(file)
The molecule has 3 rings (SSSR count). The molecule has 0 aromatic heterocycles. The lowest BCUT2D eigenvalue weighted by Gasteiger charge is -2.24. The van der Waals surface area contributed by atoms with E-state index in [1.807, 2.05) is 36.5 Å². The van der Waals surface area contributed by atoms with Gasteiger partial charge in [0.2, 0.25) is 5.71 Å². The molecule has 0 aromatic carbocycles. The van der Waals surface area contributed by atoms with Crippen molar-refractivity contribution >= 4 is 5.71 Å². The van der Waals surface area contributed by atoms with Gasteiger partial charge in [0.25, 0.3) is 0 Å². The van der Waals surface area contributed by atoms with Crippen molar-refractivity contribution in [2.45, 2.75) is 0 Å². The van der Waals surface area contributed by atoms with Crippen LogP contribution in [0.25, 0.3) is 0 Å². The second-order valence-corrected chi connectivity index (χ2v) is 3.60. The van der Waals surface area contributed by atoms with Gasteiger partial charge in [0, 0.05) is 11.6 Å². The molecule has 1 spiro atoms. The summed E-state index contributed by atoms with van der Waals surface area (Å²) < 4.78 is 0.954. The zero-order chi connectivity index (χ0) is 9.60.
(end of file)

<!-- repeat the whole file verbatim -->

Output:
The molecule has 3 rings (SSSR count). The molecule has 0 aromatic heterocycles. The lowest BCUT2D eigenvalue weighted by Gasteiger charge is -2.24. The van der Waals surface area contributed by atoms with E-state index in [1.807, 2.05) is 36.5 Å². The van der Waals surface area contributed by atoms with Gasteiger partial charge in [0.2, 0.25) is 5.71 Å². The molecule has 0 aromatic carbocycles. The van der Waals surface area contributed by atoms with Crippen molar-refractivity contribution >= 4 is 5.71 Å². The van der Waals surface area contributed by atoms with Gasteiger partial charge in [0.25, 0.3) is 0 Å². The van der Waals surface area contributed by atoms with Crippen molar-refractivity contribution in [2.45, 2.75) is 0 Å². The van der Waals surface area contributed by atoms with Crippen LogP contribution in [0.25, 0.3) is 0 Å². The second-order valence-corrected chi connectivity index (χ2v) is 3.60. The van der Waals surface area contributed by atoms with Gasteiger partial charge in [0, 0.05) is 11.6 Å². The molecule has 1 spiro atoms. The summed E-state index contributed by atoms with van der Waals surface area (Å²) < 4.78 is 0.954. The zero-order chi connectivity index (χ0) is 9.60.